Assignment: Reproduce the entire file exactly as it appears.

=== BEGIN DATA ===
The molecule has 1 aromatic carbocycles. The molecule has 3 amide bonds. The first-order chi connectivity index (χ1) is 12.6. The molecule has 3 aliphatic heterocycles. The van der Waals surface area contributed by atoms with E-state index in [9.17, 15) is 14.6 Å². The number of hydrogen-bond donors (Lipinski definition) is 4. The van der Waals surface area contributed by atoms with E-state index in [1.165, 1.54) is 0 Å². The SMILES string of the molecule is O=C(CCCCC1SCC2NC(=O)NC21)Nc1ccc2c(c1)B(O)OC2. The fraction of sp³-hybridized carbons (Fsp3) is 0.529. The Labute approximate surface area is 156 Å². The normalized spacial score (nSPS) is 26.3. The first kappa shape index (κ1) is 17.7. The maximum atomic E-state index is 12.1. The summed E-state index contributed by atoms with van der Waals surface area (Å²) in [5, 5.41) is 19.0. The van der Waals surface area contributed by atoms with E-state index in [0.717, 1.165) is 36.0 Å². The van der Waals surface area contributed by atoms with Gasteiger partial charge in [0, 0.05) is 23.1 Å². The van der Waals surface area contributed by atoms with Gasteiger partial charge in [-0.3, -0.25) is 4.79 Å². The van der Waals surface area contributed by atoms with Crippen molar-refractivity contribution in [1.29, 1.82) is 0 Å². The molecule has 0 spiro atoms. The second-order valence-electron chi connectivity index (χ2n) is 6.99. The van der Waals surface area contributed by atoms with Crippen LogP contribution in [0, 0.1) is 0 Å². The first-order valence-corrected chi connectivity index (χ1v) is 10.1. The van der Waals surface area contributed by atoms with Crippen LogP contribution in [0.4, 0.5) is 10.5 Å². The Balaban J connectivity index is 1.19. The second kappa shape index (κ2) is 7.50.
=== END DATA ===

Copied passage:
The molecule has 1 aromatic carbocycles. The molecule has 3 amide bonds. The first-order chi connectivity index (χ1) is 12.6. The molecule has 3 aliphatic heterocycles. The van der Waals surface area contributed by atoms with E-state index in [9.17, 15) is 14.6 Å². The number of hydrogen-bond donors (Lipinski definition) is 4. The van der Waals surface area contributed by atoms with E-state index in [1.165, 1.54) is 0 Å². The SMILES string of the molecule is O=C(CCCCC1SCC2NC(=O)NC21)Nc1ccc2c(c1)B(O)OC2. The fraction of sp³-hybridized carbons (Fsp3) is 0.529. The Labute approximate surface area is 156 Å². The normalized spacial score (nSPS) is 26.3. The first kappa shape index (κ1) is 17.7. The maximum atomic E-state index is 12.1. The summed E-state index contributed by atoms with van der Waals surface area (Å²) in [5, 5.41) is 19.0. The van der Waals surface area contributed by atoms with E-state index in [0.717, 1.165) is 36.0 Å². The van der Waals surface area contributed by atoms with Gasteiger partial charge in [0, 0.05) is 23.1 Å². The van der Waals surface area contributed by atoms with Gasteiger partial charge in [-0.3, -0.25) is 4.79 Å². The van der Waals surface area contributed by atoms with Crippen molar-refractivity contribution in [1.29, 1.82) is 0 Å². The molecule has 0 spiro atoms. The second-order valence-electron chi connectivity index (χ2n) is 6.99. The van der Waals surface area contributed by atoms with Crippen LogP contribution in [0, 0.1) is 0 Å². The first-order valence-corrected chi connectivity index (χ1v) is 10.1. The van der Waals surface area contributed by atoms with Crippen LogP contribution in [0.4, 0.5) is 10.5 Å². The Balaban J connectivity index is 1.19. The second kappa shape index (κ2) is 7.50.